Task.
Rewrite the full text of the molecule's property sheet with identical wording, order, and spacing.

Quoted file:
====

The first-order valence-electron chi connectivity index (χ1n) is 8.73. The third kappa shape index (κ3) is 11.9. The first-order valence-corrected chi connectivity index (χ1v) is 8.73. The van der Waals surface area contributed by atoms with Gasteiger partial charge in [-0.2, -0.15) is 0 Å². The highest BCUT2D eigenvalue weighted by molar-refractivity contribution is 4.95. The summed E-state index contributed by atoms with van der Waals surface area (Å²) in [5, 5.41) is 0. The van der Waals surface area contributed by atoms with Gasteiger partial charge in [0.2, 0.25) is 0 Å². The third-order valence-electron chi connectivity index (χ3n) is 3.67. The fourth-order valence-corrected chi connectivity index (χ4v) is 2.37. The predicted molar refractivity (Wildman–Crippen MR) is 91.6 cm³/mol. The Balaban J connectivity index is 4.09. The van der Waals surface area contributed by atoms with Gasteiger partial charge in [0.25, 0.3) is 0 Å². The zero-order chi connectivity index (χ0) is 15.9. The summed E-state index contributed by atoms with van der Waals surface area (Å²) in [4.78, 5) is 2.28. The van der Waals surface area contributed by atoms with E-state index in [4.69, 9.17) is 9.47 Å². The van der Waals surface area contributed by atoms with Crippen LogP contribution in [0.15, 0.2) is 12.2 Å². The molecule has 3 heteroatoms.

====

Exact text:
The first-order valence-electron chi connectivity index (χ1n) is 8.73. The third kappa shape index (κ3) is 11.9. The first-order valence-corrected chi connectivity index (χ1v) is 8.73. The van der Waals surface area contributed by atoms with Gasteiger partial charge in [-0.2, -0.15) is 0 Å². The highest BCUT2D eigenvalue weighted by molar-refractivity contribution is 4.95. The summed E-state index contributed by atoms with van der Waals surface area (Å²) in [5, 5.41) is 0. The van der Waals surface area contributed by atoms with Gasteiger partial charge in [0.2, 0.25) is 0 Å². The third-order valence-electron chi connectivity index (χ3n) is 3.67. The fourth-order valence-corrected chi connectivity index (χ4v) is 2.37. The predicted molar refractivity (Wildman–Crippen MR) is 91.6 cm³/mol. The Balaban J connectivity index is 4.09. The van der Waals surface area contributed by atoms with Gasteiger partial charge in [0.25, 0.3) is 0 Å². The zero-order chi connectivity index (χ0) is 15.9. The summed E-state index contributed by atoms with van der Waals surface area (Å²) in [4.78, 5) is 2.28. The van der Waals surface area contributed by atoms with E-state index in [4.69, 9.17) is 9.47 Å². The van der Waals surface area contributed by atoms with Crippen LogP contribution in [0.15, 0.2) is 12.2 Å². The molecule has 3 heteroatoms.